The Costs of Working
Money. It’s a hot button, hot topic, source of stress, source of motivation, something we need to have. How does money fit into your need or motivation to work? How have the costs of working factored into your decisions around how much or how little to work or whether or not to work in a paid position?
Not Having an Income is Tough
I don’t have an income right now because I don’t have a job right now. I have a teaching position at one of our local universities coming up in January but I didn’t get any classes for fall semester. Emotionally, when I found this out, I felt really sorry for myself. I had positive reviews from the other classes that I had taught and I had worked incredibly hard to do the best job that I could. It was deflating to know that it wasn’t enough or I just wasn’t the right person or I just didn’t have the skill set or experience for the fall courses that they were looking for. Rejection is not an easy pill to swallow. Financially, this meant me not contributing to our family’s budget. Yes – I could apply for other jobs – but finding a job that is 4 months in duration, part-time, and allows me to get kids to 4 PM hockey practices is a challenge! Applying for a different job and giving up the university job could also be an option but… I love the job. It brings in a decent income. It fits our family life and our juggle. It fills my soul. It allows me to be a part of a passion area of mine which is supporting and mentoring soon to be teachers.
When I Make Money…It Helps
My husband is amazing. He has not once made me feel badly about not working right now. He has not once made me feel guilty for not contributing financially. However, September is a particularly expensive month with school fees and extracurricular activities starting up. Our kids keep growing in both size and appetite. We already have the Costco Executive membership! I know that me working takes the financial pressure off of our family. It gives us some breathing room. Don’t get me wrong – I am always approaching things from a deal seeking and money-saving perspective. We think about our purchases (especially the big ones). We value experiences more than things. At the end of the day, though, it helps to have more money than less.
Does Our Family Actually Come Out Ahead When I Work Part-Time?
One of the first jobs that I had after our third child was born was teaching a high school upgrading science class to adults two evenings a week. In my past life, I was a high school science teacher! 🙂 I didn’t make much doing this job but it was something for me, I was earning some money, and I was out in the world (hopefully) making a difference for my students. My husband one day noted that me working the little I bit I was meant that he could no longer claim my spouse dependent credit on his income taxes. In essence, my income totalled what would have been his tax savings with me not working so in fact, I was actually “volunteering” at my job…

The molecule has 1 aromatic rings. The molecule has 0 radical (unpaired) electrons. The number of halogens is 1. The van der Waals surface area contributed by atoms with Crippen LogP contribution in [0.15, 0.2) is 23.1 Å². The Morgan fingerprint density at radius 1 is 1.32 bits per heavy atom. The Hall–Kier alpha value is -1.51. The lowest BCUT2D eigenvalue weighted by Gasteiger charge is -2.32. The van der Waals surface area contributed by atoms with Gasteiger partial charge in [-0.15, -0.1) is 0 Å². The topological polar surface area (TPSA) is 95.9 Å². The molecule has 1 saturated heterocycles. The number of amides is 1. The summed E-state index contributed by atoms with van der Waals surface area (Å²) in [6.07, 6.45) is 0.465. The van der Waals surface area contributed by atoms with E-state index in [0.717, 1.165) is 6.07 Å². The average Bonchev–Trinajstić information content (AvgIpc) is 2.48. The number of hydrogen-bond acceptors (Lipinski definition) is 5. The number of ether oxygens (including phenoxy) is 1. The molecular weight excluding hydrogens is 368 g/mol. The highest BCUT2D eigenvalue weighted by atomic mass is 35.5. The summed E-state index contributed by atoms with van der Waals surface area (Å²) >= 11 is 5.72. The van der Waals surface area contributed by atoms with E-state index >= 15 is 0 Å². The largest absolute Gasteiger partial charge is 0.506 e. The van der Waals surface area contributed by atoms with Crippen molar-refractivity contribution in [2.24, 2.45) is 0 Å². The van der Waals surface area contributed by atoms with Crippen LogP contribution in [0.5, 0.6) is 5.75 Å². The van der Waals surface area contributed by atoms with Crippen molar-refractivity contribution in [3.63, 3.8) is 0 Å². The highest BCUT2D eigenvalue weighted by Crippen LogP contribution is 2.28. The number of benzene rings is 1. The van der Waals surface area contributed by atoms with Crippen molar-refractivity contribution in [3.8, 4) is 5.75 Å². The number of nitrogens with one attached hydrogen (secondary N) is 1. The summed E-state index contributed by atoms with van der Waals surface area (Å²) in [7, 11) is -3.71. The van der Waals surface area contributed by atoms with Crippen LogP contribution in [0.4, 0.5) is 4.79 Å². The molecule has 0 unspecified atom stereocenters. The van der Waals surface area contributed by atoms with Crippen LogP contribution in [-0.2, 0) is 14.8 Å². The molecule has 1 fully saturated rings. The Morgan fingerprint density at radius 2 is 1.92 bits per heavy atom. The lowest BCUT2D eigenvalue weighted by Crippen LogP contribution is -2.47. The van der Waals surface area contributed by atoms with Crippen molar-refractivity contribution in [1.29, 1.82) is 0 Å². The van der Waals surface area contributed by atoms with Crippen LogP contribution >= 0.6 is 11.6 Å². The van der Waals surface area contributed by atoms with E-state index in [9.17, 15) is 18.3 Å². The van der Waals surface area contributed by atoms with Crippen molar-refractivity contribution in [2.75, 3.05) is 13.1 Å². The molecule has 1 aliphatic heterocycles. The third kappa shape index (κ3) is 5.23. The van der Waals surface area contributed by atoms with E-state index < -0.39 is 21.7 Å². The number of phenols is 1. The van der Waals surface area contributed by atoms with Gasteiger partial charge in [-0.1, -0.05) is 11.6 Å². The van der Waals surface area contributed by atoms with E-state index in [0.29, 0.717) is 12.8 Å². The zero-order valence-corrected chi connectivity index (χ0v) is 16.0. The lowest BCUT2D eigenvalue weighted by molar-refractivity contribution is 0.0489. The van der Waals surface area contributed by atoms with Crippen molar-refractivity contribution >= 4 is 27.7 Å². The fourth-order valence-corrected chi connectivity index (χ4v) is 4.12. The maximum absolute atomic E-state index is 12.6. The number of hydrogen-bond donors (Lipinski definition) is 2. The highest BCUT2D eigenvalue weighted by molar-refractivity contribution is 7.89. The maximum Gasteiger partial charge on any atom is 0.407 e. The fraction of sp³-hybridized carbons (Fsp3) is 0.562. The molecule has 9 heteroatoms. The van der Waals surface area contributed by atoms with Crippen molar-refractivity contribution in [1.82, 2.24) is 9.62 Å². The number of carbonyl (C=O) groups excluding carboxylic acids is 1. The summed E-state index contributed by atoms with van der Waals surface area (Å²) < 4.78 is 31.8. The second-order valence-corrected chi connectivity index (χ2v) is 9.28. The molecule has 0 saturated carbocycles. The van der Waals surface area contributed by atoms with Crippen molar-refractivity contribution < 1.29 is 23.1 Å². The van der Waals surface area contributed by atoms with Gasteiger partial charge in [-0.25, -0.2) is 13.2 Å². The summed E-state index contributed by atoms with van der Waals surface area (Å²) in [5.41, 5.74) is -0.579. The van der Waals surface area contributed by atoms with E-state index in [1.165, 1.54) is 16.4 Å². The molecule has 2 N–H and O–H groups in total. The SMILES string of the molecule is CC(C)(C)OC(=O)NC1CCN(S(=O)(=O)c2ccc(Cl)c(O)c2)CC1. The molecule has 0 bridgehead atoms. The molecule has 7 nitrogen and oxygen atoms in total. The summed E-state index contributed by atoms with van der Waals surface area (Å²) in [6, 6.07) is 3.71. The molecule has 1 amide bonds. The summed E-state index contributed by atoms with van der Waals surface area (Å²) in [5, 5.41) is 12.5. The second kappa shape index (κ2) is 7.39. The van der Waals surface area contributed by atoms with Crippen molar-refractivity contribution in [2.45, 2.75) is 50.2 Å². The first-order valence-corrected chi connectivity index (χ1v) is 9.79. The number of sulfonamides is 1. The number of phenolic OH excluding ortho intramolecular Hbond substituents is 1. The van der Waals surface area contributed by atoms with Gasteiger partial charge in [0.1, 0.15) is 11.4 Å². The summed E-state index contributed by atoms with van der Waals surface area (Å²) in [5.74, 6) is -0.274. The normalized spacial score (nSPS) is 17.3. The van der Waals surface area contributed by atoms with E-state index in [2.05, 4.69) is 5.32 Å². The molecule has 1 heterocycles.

Part-Time Income Insight From Our Accountant
I love my husband deeply and he is an amazing principal but he is not an accountant so I recently decided to consult an expert! I asked our incredible tax accountant about whether it is actually financially worth it for me to work part-time. Obviously, there are many other reasons for working but MONEY is a biggie.
- If I am working part-time, tax credits are not in fact lost. They just would transfer from my husband to me.
- Me working means that I create more RRSP (Registered Retirement Savings Plan) room. This is a financial positive.
- The financial benefit comes down to the amount of income I make MINUS the costs of working.
- Potential “costs” of working include: child care, gas, take out meals, and work clothing
- Our accountant also pointed out the non-monetary potential costs of working including reduced time with our kiddos and as a family and less time for exercise and personal wellness (This BIG picture approach is one of the many reasons we find our accountant so fantastic!)
The Verdict: My Part-Time Work Is a Financial Plus For Our Family!
In essence, me working part-time does help our family financially and me working part-time (versus full-time) helps us manage the non-monetary costs in a way that works best for our family’s juggle. I am appreciative of having a financial expert to touch base with as we make our financial plans. Now – if I could just feel less guilty about not having a job right now – because the guilt is only coming from me – that would be a win!
The financial jungle is a wild one, but in the midst of the chaos I am going to try to keep my eyes on the big picture, the opportunities, and the adventures ahead!
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